Still, the writer who was lamenting the pain of the job is a good one, whose end results are very satisfactory.  It's the process that is agony, not the end product.

So here's a question for those of you who write: is it pleasure or pain, agony or ecstasy?

9 comments:

adele said...

I usually enjoy it ONCE I GET GOING but thinking about it is agony when the previous day's work has been unsatisfactory for some reason. Even if the actual writing is going badly, there's a certain satisfaction about just sitting there and pulling the sentences to pieces and reassembling them. Neither ecstasy nor agony most of the time but when it's going really well, I agree, it's fantastic.

Penni Russon said...

I don't know how to answer this, I am a mess of contradictions. Lately I have been hating it being my job.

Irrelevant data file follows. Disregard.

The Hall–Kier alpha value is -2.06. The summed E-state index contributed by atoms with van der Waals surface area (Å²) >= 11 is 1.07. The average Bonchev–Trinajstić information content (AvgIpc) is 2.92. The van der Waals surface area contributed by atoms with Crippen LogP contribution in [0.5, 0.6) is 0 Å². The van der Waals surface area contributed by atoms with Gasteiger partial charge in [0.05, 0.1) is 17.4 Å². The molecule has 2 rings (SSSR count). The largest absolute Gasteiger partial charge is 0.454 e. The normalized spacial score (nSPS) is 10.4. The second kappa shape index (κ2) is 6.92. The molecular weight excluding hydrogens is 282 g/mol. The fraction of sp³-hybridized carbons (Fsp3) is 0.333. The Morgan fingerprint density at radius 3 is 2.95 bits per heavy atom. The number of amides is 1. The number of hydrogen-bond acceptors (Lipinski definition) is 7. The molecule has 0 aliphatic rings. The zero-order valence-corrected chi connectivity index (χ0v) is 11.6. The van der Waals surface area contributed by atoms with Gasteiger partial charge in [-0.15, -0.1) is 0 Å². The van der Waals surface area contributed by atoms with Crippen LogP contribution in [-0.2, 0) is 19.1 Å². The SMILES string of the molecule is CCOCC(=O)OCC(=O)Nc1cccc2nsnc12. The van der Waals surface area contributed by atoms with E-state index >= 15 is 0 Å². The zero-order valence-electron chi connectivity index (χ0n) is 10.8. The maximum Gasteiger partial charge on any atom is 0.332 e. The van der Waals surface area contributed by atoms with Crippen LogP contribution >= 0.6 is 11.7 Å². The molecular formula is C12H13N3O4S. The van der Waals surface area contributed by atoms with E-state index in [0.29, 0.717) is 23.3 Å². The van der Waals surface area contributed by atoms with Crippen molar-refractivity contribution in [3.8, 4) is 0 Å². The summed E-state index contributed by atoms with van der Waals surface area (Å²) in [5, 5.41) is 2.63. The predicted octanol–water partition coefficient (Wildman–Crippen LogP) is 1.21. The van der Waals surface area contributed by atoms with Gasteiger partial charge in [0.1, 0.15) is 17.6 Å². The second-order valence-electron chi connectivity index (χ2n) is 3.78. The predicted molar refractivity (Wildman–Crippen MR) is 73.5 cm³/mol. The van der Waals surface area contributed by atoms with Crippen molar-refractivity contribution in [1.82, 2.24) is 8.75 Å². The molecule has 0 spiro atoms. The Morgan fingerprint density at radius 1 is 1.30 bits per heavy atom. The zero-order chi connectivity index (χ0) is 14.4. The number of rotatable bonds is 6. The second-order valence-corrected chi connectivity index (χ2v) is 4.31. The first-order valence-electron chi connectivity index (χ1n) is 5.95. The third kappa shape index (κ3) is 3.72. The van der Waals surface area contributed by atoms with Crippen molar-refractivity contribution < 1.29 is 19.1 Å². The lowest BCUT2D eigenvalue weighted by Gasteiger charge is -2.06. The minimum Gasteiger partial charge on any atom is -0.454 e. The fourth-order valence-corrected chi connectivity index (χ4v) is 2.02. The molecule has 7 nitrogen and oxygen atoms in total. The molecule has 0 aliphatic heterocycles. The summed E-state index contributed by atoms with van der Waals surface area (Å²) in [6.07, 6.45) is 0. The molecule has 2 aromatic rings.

But as to the act, I used to love the first heady throes of starting something new, and the words used to pour out easily, but these days I far far prefer rewriting: coming up with creative, simple, elegant solutions to complex problems. The first draft I am writing at the moment is going sooo slowly, which makes me think there might be, um, something seriously wrong with it. But I am plugging on with it because I figure you can't edit a blank page.

Katherine Langrish said...

I find writing really difficult for probably the first two thirds of a book. The first three to four chapters are especially hard, where you;re doing the set-up of world and characters... After that,a certain inevitability takes over, and towards the end I feel I'm tobogganing to the finish.

I love being a writer, I can't think of anything I'd rather do, but it can be excruciating. I'd love to the buoyancy of writing I had as a child or a teenager, but of course then I had no doubts and little craft. I agree with you that how we feel about it has little to do with how it turns out!

mary hooper said...

I love writing stories. I love thinking about them, and researching and discovering incredible things, and, once I've started writing I love getting into my character's heads and making them do what I want them to do.